As shown in FIG. 4, the connection of the teat cup liner to the bevelled pipe nipple 5 may be closed by bending down the teat cup liner, the bevelled opening being closed by the teat cup liner. In FIG. 5 it can be seen how a teat cup liner, provided with a shock absorber according to the invention, may be closed by bending it down, in the case where the teat cup liner is threaded upon a squarely cut pipe nipple 8. In this case, the teat cup liner is squeezed due to the change-over from the end which has been stiffened by the shock absorber, to the rest of the teat cup liner 9.

Patent Citations
Cited PatentFiling datePublication dateApplicantTitle
US2099884 *Feb 26, 1936Nov 23, 1937Goodrich Co B FMilking-machine inflation
US2694379 *Nov 21, 1951Nov 16, 1954Int Harvester CoTeat cup for milking machines
Referenced by
Citing PatentFiling datePublication dateApplicantTitle
US4324201 *Nov 13, 1980Apr 13, 1982Hi-Life Rubber, Inc.Milking inflation
US4745881 *Sep 8, 1986May 24, 1988Larson Reed AMilking inflation
US4756275 *Sep 8, 1986Jul 12, 1988Larson Leigh RMilking inflation
US4869205 *Jun 3, 1988Sep 26, 1989Hi-Life Rubber Inc.Milking machine inflation
US5080041 *Aug 30, 1990Jan 14, 1992Dec International, Inc.Pre-curved milk tube
US5482004 *May 16, 1994Jan 9, 1996Alfa Laval Agri, Inc.Collapsible teat liner with reinforced barrel
US5493995May 16, 1994Feb 27, 1996Alfa Laval Agri, Inc.Collapsing teat cup liner with tapering barrel wall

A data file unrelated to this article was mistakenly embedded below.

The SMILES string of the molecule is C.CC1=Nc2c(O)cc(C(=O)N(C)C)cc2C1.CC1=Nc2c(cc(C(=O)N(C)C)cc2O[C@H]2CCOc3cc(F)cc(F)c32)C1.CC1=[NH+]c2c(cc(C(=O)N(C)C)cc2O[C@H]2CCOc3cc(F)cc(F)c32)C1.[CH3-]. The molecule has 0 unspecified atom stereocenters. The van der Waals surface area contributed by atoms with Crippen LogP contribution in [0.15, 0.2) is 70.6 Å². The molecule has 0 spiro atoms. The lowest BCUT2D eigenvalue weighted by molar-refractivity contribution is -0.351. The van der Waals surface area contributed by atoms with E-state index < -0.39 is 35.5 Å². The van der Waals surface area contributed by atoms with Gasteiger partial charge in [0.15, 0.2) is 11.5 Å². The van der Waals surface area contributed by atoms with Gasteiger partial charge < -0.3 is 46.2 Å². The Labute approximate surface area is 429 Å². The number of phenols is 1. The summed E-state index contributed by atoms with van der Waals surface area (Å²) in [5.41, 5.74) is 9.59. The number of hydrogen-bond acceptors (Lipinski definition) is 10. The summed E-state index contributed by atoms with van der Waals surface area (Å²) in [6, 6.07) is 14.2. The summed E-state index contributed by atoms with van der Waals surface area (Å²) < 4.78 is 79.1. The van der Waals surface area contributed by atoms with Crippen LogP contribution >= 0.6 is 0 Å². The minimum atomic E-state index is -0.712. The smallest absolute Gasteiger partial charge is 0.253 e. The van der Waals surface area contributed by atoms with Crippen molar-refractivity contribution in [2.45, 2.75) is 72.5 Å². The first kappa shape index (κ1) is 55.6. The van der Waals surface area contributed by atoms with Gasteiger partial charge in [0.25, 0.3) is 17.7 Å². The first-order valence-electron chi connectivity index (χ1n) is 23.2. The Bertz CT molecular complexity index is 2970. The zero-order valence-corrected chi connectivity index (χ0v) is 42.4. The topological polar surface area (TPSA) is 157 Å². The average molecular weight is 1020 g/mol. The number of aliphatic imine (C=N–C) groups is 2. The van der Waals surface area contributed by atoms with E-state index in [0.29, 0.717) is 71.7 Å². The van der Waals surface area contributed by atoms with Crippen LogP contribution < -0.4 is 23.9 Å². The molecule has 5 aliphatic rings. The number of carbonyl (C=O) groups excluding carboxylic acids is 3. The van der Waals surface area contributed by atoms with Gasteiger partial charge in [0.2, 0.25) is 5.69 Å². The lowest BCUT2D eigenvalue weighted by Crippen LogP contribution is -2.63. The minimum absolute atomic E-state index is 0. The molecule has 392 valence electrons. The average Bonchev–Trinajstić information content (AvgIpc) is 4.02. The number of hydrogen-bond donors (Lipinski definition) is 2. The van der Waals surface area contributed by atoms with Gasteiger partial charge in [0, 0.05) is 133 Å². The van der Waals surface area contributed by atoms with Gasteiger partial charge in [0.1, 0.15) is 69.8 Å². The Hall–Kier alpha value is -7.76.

US5740757 *Jan 17, 1996Apr 21, 1998Jitco Industries, Inc.Method and apparatus for feeding animals in a herd
US6895892 *Oct 1, 2002May 24, 2005Westfaliasurge, Inc.Short milk tube
US7121590Jun 7, 2000Oct 17, 2006Delaval Holding AbHose device
US7578260Jun 28, 2005Aug 25, 2009Lauren Agrisystems, Ltd.Milking liner
US7637228Dec 29, 2009Wilfried HatzackMilk hose with impact-absorbing area
US8056505Nov 15, 2011Lauren Agrisystems, Ltd.Vent for milking liner
US8302561Nov 6, 2012Lauren Agrisystems, Ltd.Teat cup shell
US8677937 *Oct 31, 2011Mar 25, 2014Lauren AgriSystems LLCMilking liner
US20040060520 *Oct 1, 2002Apr 1, 2004Sellner Duane F.Short milk tube
US20050160993 *Mar 13, 2003Jul 28, 2005Wilfried HatzackMilk tube with an impact-absorbing area
US20060005772 *Jun 28, 2005Jan 12, 2006Jin-Woong ShinMilking liner
US20070000549 *Aug 9, 2004Jan 4, 2007Nils AlvebyTubular hose device
US20080308043 *May 1, 2008Dec 18, 2008Wilfried HatzackMilk hose with impact-absorbing area
US20110036297 *Aug 11, 2009Feb 17, 2011Charles Jeffrey LaneyTeat cup shell
US20110132265 *Jun 9, 2011Charles Jeffrey LaneyVent for milking liner
US20120042830 *Oct 31, 2011Feb 23, 2012Jin-Woong ShinMilking liner
WO2000076298A1 *Jun 7, 2000Dec 21, 2000Delaval Holding AbA hose device
WO2005018308A1 *Aug 9, 2004Mar 3, 2005Delaval Holding AbA tubular hose device
Classifications
U.S. Classification119/14.51
International ClassificationA01J5/04, A01J5/00
Cooperative ClassificationA01J5/04
European ClassificationA01J5/04